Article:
America’s second largest satellite broadcaster EchoStar Communications finally emerged from the red after seven years in the profit wilderness, it was revealed Friday.
It did so in style, with a robust profit of $45.8 million (€46.39m; £29.77m) for the quarter to June 30. EchoStar also achieved a net subscriber gain of 295,000, way ahead of analysts' expectations and on track to celebrate the year end with 1.2m more subscribers than those it counted last New Year’s Day. This would lift total subscribers to its Dish Network service to around the eight million mark.
EBITDA (earnings before interest, tax depreciation and amortization), the most closely watched financial yardstick in satellite broadcasting, rose year-on-year from $134m to $237m, also bettering the prognostications of most forecasters.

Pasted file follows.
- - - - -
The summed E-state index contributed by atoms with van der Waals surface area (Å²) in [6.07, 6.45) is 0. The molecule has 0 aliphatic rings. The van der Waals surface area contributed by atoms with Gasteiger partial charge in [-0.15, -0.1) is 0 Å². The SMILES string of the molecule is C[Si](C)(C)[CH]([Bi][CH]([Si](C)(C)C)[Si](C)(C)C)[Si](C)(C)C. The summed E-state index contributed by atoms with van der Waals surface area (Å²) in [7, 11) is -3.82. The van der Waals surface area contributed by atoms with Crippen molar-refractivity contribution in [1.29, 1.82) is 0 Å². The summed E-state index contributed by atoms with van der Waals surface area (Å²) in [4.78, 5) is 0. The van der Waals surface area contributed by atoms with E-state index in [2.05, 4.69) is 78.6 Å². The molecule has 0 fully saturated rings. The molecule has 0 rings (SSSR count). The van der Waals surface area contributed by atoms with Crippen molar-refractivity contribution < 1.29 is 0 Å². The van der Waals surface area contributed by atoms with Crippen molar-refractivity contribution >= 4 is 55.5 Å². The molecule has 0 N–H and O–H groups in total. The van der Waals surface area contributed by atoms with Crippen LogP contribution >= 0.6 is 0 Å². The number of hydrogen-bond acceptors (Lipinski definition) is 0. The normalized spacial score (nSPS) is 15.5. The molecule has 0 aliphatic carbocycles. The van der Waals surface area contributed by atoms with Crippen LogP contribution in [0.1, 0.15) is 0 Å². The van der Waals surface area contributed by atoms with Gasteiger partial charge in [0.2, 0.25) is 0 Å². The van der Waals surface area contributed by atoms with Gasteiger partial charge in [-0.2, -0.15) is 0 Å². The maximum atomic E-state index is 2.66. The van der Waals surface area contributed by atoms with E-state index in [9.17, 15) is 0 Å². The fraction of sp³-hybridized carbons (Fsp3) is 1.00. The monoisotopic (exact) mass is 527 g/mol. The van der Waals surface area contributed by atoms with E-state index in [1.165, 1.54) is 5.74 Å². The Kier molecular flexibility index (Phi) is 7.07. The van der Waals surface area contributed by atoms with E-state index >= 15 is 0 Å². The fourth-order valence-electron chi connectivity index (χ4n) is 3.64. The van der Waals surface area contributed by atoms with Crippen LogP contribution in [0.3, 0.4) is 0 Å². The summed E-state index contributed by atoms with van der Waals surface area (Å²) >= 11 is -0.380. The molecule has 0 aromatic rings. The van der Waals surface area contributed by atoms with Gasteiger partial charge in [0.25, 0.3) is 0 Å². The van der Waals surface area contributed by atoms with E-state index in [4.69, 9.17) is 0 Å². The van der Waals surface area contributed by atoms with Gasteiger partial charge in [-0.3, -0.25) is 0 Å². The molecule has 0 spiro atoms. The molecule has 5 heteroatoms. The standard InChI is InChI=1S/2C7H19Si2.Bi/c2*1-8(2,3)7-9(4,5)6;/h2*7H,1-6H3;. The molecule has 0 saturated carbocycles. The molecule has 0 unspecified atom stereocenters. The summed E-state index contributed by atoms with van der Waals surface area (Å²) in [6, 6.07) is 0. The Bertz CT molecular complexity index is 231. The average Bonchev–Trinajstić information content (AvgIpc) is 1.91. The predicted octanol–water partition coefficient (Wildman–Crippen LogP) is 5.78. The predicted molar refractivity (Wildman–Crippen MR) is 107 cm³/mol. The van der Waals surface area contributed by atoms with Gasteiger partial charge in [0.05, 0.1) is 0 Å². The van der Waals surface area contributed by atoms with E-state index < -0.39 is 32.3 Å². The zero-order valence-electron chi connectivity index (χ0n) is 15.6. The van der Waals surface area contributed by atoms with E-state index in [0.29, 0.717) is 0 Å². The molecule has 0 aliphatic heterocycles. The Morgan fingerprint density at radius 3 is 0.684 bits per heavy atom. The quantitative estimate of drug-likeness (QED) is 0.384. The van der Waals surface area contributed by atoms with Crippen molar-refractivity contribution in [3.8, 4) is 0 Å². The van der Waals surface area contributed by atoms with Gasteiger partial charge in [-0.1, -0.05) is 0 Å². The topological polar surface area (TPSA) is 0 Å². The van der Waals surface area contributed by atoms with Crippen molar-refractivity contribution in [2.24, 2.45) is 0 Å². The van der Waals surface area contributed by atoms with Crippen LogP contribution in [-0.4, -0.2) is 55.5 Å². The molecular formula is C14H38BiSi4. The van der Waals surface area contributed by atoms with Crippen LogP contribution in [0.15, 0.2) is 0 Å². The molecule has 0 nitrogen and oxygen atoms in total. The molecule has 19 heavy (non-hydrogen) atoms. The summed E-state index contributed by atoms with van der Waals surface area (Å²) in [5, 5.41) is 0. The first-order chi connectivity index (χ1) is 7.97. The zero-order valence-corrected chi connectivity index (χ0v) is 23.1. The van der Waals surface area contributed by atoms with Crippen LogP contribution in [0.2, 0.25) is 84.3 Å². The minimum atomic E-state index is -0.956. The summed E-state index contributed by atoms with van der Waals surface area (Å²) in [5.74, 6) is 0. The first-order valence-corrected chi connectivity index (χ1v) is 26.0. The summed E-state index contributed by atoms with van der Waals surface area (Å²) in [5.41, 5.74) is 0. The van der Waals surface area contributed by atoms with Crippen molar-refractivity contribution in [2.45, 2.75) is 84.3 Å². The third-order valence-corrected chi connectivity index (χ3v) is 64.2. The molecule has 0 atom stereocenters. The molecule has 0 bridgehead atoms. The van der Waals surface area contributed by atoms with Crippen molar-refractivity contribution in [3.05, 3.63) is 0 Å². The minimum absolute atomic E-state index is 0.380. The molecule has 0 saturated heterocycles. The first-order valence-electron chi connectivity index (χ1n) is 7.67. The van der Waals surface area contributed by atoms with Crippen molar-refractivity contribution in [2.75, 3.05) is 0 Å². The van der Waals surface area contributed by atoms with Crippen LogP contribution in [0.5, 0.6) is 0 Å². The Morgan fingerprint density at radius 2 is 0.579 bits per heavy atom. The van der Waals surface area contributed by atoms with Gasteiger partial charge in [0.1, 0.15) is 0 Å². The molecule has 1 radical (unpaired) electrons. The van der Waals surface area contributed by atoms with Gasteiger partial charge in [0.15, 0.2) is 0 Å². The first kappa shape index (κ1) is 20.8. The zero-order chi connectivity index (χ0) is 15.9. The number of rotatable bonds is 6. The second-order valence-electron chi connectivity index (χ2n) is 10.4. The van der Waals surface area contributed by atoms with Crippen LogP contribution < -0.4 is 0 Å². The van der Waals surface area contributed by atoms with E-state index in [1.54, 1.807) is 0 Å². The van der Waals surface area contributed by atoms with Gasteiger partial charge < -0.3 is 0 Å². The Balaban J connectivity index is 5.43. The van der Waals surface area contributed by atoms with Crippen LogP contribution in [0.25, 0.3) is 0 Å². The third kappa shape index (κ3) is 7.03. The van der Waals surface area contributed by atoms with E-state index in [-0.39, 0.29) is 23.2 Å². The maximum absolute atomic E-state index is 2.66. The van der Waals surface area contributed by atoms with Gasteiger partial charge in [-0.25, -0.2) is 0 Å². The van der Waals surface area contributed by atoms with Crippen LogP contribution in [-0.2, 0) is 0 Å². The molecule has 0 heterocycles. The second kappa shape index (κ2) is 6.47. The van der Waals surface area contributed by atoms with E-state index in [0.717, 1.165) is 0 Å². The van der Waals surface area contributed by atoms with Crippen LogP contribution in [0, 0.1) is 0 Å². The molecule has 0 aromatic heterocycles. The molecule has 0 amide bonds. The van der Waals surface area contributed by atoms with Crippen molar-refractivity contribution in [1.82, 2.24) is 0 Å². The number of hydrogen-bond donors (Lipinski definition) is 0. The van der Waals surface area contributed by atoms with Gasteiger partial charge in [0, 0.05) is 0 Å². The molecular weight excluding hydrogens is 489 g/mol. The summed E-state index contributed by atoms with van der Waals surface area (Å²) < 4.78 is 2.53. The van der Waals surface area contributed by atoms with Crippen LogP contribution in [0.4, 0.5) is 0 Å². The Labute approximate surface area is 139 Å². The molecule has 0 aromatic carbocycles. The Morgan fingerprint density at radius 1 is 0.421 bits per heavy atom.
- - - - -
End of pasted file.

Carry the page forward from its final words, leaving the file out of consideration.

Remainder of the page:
The results, the first significant quarterly profit reported since the broadcaster went public in 1995, underline the progress it is making compared with its larger rival Hughes Electronics/DirecTV – currently in process of acquisition by EchoStar. Many industry observers believe, however, that the merger will be torpedoed by antitrust regulators.
EchoStar’s standing in competition circles has not been enhanced by a recent revelation that the attorneys general of ten states are conducting a comprehensive investigation into whether the company violated certain consumer protection laws. Under the microscope are refund practices, response times for customer requests and cancellation fees.
Chairman Charlie Ergen remained cool, conceding that the investigators have offered “some very constructive criticisms”, and that EchoStar is cooperating with the lawmen.
Data sourced from: The Wall Street Journal Online; additional content by WARC staff